This test clearly showed a wave of air currents, that rapidly diminished after the two vehicles passed each other.

The speed of the oncoming vehicles, of course had to be estimated since there was no easy way to find out an exact speed.

When our vehicle was going 60 mph and met, head on, a large vehicle going the same estimated speed, the airspeed indicator would suddenly jump to 120 mph, quickly return to almost zero mph, and just as quickly went to near the 120 mph , then to about 10 mph. These oscillations continued to swing up and down, but each time they would reduced the difference in the 2 speeds, until the airspeed indictor showed the same speed or nearly so, as the speedometer in the car. That typically took just a very few seconds.

Granted, these were very crude tests, but the results answered the questions. Anyone can duplicate those tests if they wish.

We also wanted to know, "how fast" can an Airstream trailer be towed. The trailer under this test, was assigned to me by Airstream, and was a 1973 31 foot, fully loaded. The total weight of the car and trailer was 14,500 pounds. The car was a 1973 Buick Electra, with all the goodies on it to assure adequate control.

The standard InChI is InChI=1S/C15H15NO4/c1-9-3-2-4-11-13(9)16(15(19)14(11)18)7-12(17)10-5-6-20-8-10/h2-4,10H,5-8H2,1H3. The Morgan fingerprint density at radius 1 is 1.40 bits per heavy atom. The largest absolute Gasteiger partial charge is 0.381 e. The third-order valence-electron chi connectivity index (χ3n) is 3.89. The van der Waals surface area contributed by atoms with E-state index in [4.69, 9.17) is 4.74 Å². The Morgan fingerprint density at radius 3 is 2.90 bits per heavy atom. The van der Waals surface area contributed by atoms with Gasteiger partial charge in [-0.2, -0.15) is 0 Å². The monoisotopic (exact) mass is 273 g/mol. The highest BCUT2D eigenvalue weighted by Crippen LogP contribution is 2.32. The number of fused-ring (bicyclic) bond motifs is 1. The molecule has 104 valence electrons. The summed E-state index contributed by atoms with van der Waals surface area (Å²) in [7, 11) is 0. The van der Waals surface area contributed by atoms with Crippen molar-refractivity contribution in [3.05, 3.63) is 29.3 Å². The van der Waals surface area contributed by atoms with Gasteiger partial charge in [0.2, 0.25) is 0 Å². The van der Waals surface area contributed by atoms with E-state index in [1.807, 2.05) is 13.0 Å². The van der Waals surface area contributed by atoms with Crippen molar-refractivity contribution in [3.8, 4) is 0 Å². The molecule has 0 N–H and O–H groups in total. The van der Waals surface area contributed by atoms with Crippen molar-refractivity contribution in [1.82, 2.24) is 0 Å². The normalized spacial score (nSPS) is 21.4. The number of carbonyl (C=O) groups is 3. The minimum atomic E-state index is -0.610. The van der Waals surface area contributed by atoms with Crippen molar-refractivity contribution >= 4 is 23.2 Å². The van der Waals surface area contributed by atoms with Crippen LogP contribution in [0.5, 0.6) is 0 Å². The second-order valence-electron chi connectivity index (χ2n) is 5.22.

Again, the camera was mounted on the top of the drivers seat. With relatively calm wind conditions, and a highway was chosen that had little to no traffic on it, but readily accessible, and was level.

The top speed recorded, was 115 mph, as shown on the speedometer and the airspeed indicator.

The film was given to the big boss of Caravanner Insurance. He viewed it, and quickly got on my case, for going so fast. My only answer was that research always has some kind of risks.

The roads are open and free, if someone wishes to duplicate those tests.

I was much younger then, as well as somewhat foolish, but never the less, the results were in and indisputable. The above tests were done in the early part of 1973.

This perhaps does not answer the question asked, but it is my personal experience, with a film record to support it.

Andy
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Old 10-26-2010, 10:43 PM   #7
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Hook it up to a Porsche Cayanne and take the inspector for a ride.

Isn't there a video of an Airstream being towed at high speed?
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Old 10-26-2010, 10:47 PM   #8